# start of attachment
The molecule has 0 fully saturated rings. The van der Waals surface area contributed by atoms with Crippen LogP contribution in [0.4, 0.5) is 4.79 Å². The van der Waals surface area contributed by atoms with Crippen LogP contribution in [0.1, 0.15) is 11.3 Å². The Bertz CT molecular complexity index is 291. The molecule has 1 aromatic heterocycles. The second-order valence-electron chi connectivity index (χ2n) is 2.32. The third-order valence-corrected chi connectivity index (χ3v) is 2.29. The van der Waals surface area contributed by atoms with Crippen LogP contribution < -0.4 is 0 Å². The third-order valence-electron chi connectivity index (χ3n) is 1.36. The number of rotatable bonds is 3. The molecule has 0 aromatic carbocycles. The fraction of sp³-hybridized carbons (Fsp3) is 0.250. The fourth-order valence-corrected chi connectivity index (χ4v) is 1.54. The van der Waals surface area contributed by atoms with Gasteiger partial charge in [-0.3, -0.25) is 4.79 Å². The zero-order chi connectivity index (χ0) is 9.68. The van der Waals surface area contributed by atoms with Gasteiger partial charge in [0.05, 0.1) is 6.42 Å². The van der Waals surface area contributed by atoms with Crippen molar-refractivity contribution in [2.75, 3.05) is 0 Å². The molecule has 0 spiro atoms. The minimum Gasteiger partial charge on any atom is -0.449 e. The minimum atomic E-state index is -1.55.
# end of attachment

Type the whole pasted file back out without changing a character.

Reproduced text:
The molecule has 0 fully saturated rings. The van der Waals surface area contributed by atoms with Crippen LogP contribution in [0.4, 0.5) is 4.79 Å². The van der Waals surface area contributed by atoms with Crippen LogP contribution in [0.1, 0.15) is 11.3 Å². The Bertz CT molecular complexity index is 291. The molecule has 1 aromatic heterocycles. The second-order valence-electron chi connectivity index (χ2n) is 2.32. The third-order valence-corrected chi connectivity index (χ3v) is 2.29. The van der Waals surface area contributed by atoms with Crippen LogP contribution < -0.4 is 0 Å². The third-order valence-electron chi connectivity index (χ3n) is 1.36. The number of rotatable bonds is 3. The molecule has 0 aromatic carbocycles. The fraction of sp³-hybridized carbons (Fsp3) is 0.250. The fourth-order valence-corrected chi connectivity index (χ4v) is 1.54. The van der Waals surface area contributed by atoms with Gasteiger partial charge in [-0.3, -0.25) is 4.79 Å². The zero-order chi connectivity index (χ0) is 9.68. The van der Waals surface area contributed by atoms with Gasteiger partial charge in [0.05, 0.1) is 6.42 Å². The van der Waals surface area contributed by atoms with Crippen molar-refractivity contribution in [2.75, 3.05) is 0 Å². The molecule has 0 spiro atoms. The minimum Gasteiger partial charge on any atom is -0.449 e. The minimum atomic E-state index is -1.55.